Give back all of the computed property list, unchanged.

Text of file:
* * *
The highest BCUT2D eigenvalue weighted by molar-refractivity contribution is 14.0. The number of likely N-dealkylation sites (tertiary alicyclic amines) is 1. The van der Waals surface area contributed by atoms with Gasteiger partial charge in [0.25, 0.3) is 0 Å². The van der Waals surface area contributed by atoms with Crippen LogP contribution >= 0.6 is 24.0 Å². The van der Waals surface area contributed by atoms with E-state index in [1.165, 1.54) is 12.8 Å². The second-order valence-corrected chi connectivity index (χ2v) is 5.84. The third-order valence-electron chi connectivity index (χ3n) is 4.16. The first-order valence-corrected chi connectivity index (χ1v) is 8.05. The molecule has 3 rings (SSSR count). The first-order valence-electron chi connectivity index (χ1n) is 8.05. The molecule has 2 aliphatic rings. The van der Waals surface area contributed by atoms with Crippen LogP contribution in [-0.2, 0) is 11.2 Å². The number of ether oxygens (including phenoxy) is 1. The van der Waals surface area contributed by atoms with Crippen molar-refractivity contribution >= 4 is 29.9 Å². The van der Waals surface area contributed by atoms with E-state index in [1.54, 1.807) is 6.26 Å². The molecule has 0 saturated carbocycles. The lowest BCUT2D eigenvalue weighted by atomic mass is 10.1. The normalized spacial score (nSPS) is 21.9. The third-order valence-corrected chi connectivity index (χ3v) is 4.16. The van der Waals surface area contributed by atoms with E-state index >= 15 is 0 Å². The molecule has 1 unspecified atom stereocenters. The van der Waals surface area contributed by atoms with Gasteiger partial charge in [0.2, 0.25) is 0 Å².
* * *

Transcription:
The highest BCUT2D eigenvalue weighted by molar-refractivity contribution is 14.0. The number of likely N-dealkylation sites (tertiary alicyclic amines) is 1. The van der Waals surface area contributed by atoms with Gasteiger partial charge in [0.25, 0.3) is 0 Å². The van der Waals surface area contributed by atoms with Crippen LogP contribution >= 0.6 is 24.0 Å². The van der Waals surface area contributed by atoms with E-state index in [1.165, 1.54) is 12.8 Å². The second-order valence-corrected chi connectivity index (χ2v) is 5.84. The third-order valence-electron chi connectivity index (χ3n) is 4.16. The first-order valence-corrected chi connectivity index (χ1v) is 8.05. The molecule has 3 rings (SSSR count). The first-order valence-electron chi connectivity index (χ1n) is 8.05. The molecule has 2 aliphatic rings. The van der Waals surface area contributed by atoms with Crippen LogP contribution in [-0.2, 0) is 11.2 Å². The number of ether oxygens (including phenoxy) is 1. The van der Waals surface area contributed by atoms with Crippen molar-refractivity contribution >= 4 is 29.9 Å². The van der Waals surface area contributed by atoms with E-state index in [1.54, 1.807) is 6.26 Å². The molecule has 0 saturated carbocycles. The lowest BCUT2D eigenvalue weighted by atomic mass is 10.1. The normalized spacial score (nSPS) is 21.9. The third-order valence-corrected chi connectivity index (χ3v) is 4.16. The van der Waals surface area contributed by atoms with E-state index >= 15 is 0 Å². The molecule has 1 unspecified atom stereocenters. The van der Waals surface area contributed by atoms with Gasteiger partial charge in [0.2, 0.25) is 0 Å².